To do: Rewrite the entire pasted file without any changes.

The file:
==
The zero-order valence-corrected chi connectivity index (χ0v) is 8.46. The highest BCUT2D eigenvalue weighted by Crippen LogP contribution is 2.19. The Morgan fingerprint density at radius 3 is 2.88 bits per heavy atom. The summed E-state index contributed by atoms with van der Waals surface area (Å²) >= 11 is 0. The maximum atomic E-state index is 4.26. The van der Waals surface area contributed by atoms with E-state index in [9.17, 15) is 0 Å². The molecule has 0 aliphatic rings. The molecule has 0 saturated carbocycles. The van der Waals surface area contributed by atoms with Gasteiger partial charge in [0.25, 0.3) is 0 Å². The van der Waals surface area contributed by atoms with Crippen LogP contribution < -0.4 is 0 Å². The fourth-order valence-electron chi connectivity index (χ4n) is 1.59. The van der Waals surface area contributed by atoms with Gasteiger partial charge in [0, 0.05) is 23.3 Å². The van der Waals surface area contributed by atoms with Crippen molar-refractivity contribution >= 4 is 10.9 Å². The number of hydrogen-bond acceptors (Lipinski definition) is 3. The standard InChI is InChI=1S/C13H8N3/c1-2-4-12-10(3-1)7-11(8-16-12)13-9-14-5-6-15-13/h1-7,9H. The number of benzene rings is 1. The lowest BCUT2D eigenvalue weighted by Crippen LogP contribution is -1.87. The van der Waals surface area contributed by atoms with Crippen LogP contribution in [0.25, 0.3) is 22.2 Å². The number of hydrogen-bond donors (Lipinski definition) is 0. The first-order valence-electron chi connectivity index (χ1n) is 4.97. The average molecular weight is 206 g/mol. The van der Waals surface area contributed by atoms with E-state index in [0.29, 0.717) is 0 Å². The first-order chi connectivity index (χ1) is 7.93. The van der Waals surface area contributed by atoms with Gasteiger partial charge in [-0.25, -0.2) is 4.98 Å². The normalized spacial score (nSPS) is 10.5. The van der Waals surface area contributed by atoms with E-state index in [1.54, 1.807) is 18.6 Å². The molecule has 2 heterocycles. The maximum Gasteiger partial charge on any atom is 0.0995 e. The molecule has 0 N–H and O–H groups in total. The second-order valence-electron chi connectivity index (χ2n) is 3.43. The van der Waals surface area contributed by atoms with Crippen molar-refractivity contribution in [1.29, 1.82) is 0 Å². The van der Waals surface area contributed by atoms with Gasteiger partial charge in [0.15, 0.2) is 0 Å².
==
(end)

The zero-order valence-corrected chi connectivity index (χ0v) is 8.46. The highest BCUT2D eigenvalue weighted by Crippen LogP contribution is 2.19. The Morgan fingerprint density at radius 3 is 2.88 bits per heavy atom. The summed E-state index contributed by atoms with van der Waals surface area (Å²) >= 11 is 0. The maximum atomic E-state index is 4.26. The van der Waals surface area contributed by atoms with E-state index in [9.17, 15) is 0 Å². The molecule has 0 aliphatic rings. The molecule has 0 saturated carbocycles. The van der Waals surface area contributed by atoms with Gasteiger partial charge in [0.25, 0.3) is 0 Å². The van der Waals surface area contributed by atoms with Crippen LogP contribution < -0.4 is 0 Å². The fourth-order valence-electron chi connectivity index (χ4n) is 1.59. The van der Waals surface area contributed by atoms with Gasteiger partial charge in [0, 0.05) is 23.3 Å². The van der Waals surface area contributed by atoms with Crippen molar-refractivity contribution >= 4 is 10.9 Å². The number of hydrogen-bond acceptors (Lipinski definition) is 3. The standard InChI is InChI=1S/C13H8N3/c1-2-4-12-10(3-1)7-11(8-16-12)13-9-14-5-6-15-13/h1-7,9H. The number of benzene rings is 1. The lowest BCUT2D eigenvalue weighted by Crippen LogP contribution is -1.87. The van der Waals surface area contributed by atoms with Crippen LogP contribution in [0.25, 0.3) is 22.2 Å². The number of hydrogen-bond donors (Lipinski definition) is 0. The first-order valence-electron chi connectivity index (χ1n) is 4.97. The average molecular weight is 206 g/mol. The van der Waals surface area contributed by atoms with E-state index in [0.29, 0.717) is 0 Å². The first-order chi connectivity index (χ1) is 7.93. The van der Waals surface area contributed by atoms with Gasteiger partial charge in [-0.25, -0.2) is 4.98 Å². The normalized spacial score (nSPS) is 10.5. The van der Waals surface area contributed by atoms with E-state index in [1.54, 1.807) is 18.6 Å². The molecule has 2 heterocycles. The maximum Gasteiger partial charge on any atom is 0.0995 e. The molecule has 0 N–H and O–H groups in total. The second-order valence-electron chi connectivity index (χ2n) is 3.43. The van der Waals surface area contributed by atoms with Crippen molar-refractivity contribution in [1.29, 1.82) is 0 Å². The van der Waals surface area contributed by atoms with Gasteiger partial charge in [0.15, 0.2) is 0 Å².